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issue: July 2008 APPLIANCE Magazine

Certifying Appliances for Export to the USA

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by Giorgio Beretta, engineer and commercial manager of consumer products, Underwriters Laboratories

European appliance manufacturers and their engineers must understand the certification process in the United States in order to successfully export their products to the U.S. market.

Typically, European appliances need to be modified before they can enter the North American market. The primary concern regarding electrical safety is very different in the United States than in Europe. In Europe, the focus is on electrocution, whereas in the United States, the concern is fire, as many of the houses are constructed of timber. This is not to say that electrocution is not important, but the testing regime will be realigned to examine the fire risk in greater detail.

For appliances, the full certification process is intended to evaluate against:

  • Risk of fire.
  • Risk of electric shock.
  • Mechanical risks.

In order to successfully complete the certification process and receive the corresponding mark, there are several points that European quality managers, engineers, and R&D experts should be aware of, starting from the design of the product. Some of these important points are summarized as certifications at an early stage, choice of critical components, avoidance of common misconceptions regarding definitions, labeling and packaging, and follow-up services.

Certification at an Early Stage

Designing new appliances with safety certification in mind helps protect a manufacturer’s investment in product development, marketing, packaging, and distribution. But if manufacturers design new products without taking safety standards into consideration early in the design process, they may have to endure substantial revisions to the product design, making the product development process expensive and difficult to navigate. This can also result in lost revenue, missed product launch dates, and broken contracts with customers.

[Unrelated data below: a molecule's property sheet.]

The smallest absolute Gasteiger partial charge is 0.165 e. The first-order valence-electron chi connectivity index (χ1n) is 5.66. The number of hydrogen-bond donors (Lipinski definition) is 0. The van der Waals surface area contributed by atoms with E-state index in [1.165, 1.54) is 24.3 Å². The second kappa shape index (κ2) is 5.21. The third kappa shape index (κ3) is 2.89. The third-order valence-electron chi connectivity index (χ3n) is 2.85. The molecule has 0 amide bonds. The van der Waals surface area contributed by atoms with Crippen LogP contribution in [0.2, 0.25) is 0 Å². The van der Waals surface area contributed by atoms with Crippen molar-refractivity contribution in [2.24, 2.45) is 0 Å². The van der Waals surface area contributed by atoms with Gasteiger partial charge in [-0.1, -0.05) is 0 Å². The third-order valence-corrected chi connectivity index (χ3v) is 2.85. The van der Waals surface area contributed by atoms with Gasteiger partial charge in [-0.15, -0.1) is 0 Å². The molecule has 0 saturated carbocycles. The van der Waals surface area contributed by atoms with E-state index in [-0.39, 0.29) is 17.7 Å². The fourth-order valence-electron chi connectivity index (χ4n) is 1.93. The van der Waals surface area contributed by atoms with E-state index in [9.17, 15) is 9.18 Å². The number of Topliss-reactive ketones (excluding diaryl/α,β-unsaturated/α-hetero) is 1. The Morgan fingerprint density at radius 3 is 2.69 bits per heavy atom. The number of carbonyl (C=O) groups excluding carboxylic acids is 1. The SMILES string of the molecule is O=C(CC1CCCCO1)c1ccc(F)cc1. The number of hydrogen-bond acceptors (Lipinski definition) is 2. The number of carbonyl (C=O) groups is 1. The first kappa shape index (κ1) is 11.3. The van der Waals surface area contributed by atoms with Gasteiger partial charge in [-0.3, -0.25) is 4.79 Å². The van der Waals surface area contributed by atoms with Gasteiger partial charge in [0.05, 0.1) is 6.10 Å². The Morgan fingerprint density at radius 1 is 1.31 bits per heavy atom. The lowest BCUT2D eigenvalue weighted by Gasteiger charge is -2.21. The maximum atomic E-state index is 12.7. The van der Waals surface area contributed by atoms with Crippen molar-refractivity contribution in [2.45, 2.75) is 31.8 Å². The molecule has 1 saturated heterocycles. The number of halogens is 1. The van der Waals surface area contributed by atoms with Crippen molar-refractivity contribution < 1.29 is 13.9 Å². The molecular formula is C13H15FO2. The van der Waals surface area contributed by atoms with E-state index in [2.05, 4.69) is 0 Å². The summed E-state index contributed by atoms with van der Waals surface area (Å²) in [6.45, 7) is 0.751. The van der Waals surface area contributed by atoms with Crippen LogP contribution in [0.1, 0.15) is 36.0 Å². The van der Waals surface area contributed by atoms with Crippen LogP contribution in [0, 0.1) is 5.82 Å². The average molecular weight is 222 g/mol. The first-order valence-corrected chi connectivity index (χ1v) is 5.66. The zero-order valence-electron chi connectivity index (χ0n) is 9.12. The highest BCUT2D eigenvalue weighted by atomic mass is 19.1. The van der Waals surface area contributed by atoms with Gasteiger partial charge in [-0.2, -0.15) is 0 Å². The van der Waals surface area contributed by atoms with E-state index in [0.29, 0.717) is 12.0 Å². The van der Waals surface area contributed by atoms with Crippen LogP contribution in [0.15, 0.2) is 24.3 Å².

When attempting to be first to market with a new product or technology, manufacturers must begin considering safety certification well before the product is ready to be tested. However, many times manufacturers do not have the knowledge or resources required to anticipate potential certification concerns. By working with an organization that possesses the necessary expertise to bring new products to market, manufacturers can be confident that they will meet the requirements of customers, regulators, and retailers, and have their products accepted in their intended markets in a timely manner.

Choice of Critical Components

The critical components of an appliance play a major role in the certification process. Each critical component needs to be certified according to the corresponding UL/ANSI safety standard. The critical components for main appliance categories include:

  • Plastics.
  • Insulation systems.
  • Engines (impedance protection, thermal protection, fans, pumps, electric motors).
  • Switches.
  • Wires and cables.
  • Printed circuit boards.

The certification of a component differs from that of an end product. A certified component is called recognized. A recognized component means that the component has been tested and certified to function safely under certain conditions. These conditions are referred to as Conditions of Acceptability (COA). The COA specifies the conditions with which the component has to comply when it interfaces with other components. Having all components tested is necessary, but it does not automatically ensure that the end product is approved or in compliance with the end product UL standard. Also, components should be suitable for their intended use.